(Self Published, 2014)
Created by Ryan Kelly
I love going blindly forward into a new comic. For the longest time I’ve been a “judge a book by its’ cover” kind of guy (Apologies to Mrs. Paulson, my high school librarian), but in the comic book industry that is generally a good way to stick to stuff you like. Not always though. Indie comics tend to be a whole different can of worms, horse of a different color, choose your metaphor.
One good way to choose and indie book is by finding an artist or writer that you’ve previously seen and if you enjoy their work, well, it’s a jumping off point anyway.
Ryan Kelly has just released his own book, Funrama, with issue 3 dropping this week. If you don’t know comic creators off the top of your head (and shame on you) Mr. Kelly has been associated with such books as Saucer Country and Brian Wood’s Local, providing great artwork to go along with great scripts. Often it is the case that people who spend all of their time drawing other people’s words have an idea of their own brewing, but what is unusual is that in Kelly’s case is that he chose to release this book on his own rather than go with one of the may publishers that I’m sure would have been happy to have him, and Funrama.
Reading this book is an experience in itself. I didn’t know what to expect, and as I began to get through the first issue I thought I had it figured out. Issue #1 is a super-villain book centered around a group called The Mutant Punks, who come from the Bermuda Triangle (where the land of Funrama is) and are bent on the destruction of all the fuzzy warm feelings that the human race is fuzzily feeling. So there you go, Kelly wrote a super-villain book…I get it.
Then I read issue #2, which is focused on a completely different character. Raccoon is a high school student, confused about her place in society, uncomfortable with the choices she is on the verge of having to make as she graduates, and fighting crime at night with “an arsenal of weapons made from common household items.” So now I know what this is, it’s a sort of one-shot series, focusing on a different character every issue, singular stories that showcase individuals in extraordinary circumstances. Of course Funrama rears its’ head near the end, and I see that the first two stories are connected, at least through the Bermuda Triangle.
Issue #3 is another different story. Cactus Man is a man in the worst possible position, between the rock of the striking union workers and the hard place of the scabs and the corrupt bosses. At the last crucial moment of the book he is saved by the Leopard, a mysterious guardian or recruiter from Funrama. (Not quite sure who he is yet, but there are some teasers in the newest issue that are quite leading.)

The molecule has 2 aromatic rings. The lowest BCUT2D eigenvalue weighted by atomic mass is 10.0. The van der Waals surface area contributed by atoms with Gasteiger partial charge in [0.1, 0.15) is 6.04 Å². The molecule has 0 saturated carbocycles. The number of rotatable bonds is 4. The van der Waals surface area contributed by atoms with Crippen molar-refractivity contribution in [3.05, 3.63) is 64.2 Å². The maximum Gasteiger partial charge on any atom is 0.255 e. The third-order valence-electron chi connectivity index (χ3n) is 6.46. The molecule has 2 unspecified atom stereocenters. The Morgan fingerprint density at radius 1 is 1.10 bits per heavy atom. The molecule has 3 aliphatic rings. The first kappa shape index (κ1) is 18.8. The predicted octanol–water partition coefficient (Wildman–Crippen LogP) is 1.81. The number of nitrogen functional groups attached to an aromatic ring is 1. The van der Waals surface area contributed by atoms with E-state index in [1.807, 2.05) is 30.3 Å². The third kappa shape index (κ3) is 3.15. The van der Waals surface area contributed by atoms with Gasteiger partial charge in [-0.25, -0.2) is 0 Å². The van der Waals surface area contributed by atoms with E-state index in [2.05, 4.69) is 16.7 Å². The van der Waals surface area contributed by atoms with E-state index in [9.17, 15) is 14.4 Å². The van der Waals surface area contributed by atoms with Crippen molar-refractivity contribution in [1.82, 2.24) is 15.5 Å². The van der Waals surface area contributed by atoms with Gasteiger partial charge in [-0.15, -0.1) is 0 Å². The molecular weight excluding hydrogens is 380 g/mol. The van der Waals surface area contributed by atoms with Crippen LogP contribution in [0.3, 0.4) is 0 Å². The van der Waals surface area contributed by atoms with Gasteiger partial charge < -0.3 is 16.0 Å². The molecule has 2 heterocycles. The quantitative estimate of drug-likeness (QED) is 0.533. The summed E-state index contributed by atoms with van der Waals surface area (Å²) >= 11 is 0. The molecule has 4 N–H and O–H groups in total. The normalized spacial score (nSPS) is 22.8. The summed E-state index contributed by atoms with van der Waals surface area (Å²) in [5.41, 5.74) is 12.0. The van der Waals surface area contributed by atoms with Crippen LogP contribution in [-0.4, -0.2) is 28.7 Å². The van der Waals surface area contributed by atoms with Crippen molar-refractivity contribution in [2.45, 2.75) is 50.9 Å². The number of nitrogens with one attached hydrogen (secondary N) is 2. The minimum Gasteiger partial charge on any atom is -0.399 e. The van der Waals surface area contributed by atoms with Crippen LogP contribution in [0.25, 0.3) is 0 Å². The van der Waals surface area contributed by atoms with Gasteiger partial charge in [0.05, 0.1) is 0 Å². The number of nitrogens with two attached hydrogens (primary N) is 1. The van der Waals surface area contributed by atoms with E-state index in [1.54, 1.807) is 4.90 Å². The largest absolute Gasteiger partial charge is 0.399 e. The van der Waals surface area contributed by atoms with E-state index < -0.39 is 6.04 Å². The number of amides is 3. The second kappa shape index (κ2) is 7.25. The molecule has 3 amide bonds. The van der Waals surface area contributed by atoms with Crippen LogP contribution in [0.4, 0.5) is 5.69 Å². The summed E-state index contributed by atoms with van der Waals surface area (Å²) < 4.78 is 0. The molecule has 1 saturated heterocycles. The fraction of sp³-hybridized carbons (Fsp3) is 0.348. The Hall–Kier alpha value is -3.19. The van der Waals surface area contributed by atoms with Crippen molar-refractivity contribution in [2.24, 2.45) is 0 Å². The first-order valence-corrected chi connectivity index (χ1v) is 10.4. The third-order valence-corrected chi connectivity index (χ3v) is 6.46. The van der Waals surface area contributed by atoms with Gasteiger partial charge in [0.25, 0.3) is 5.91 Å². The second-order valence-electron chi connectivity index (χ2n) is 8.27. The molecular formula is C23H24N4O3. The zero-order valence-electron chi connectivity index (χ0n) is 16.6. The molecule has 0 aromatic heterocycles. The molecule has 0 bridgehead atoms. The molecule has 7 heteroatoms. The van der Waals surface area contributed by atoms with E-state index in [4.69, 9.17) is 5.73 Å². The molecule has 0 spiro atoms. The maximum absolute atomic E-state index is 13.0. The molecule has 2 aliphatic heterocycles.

My standard way of reviewing books is to keep a word document open, and to write my main observations as I read the book, then go through it again and refine those observations. One of the first things I wrote was “feels like an R. Crumb book…’ It was the combination of the political black and white first couple of pages and the introduction of the anthropomorphic Bomb-Cat character that led to this impression. I don’t think this is wholly off in that respect. Kelly is writing a story the way he wants to…in whatever order and with whatever kind of content he wants. That is the spirit of a Zap Comic. It’s the making of comics for the pure joy of telling a story that a creator wants it told, and Ryan Kelly is doing exactly that. Because he is a professional artist the work inside the book is professional and clean, but it is because he is also a good storyteller that it is an engrossing read. He is showing the fascinating connections between seemingly unconnected characters, and he is able to instill a personal connection with Raccoon and make the reader sympathize with Cactus Man.
Ryan Kelly has created a unique comic experience that I think could only be first realized in the indie market, but one that could become a fantastic example of how to successfully realize an original idea. Funrama should be on your pull list even if you have to travel through the misty weirdness of the Bermuda Triangle Comic Shop to get it.
Brad Gischia is a writer and artist living in the frozen Upper Peninsula of Michigan. He is married and has three kids and a dog, who all put up with his incessant prattling about comic books.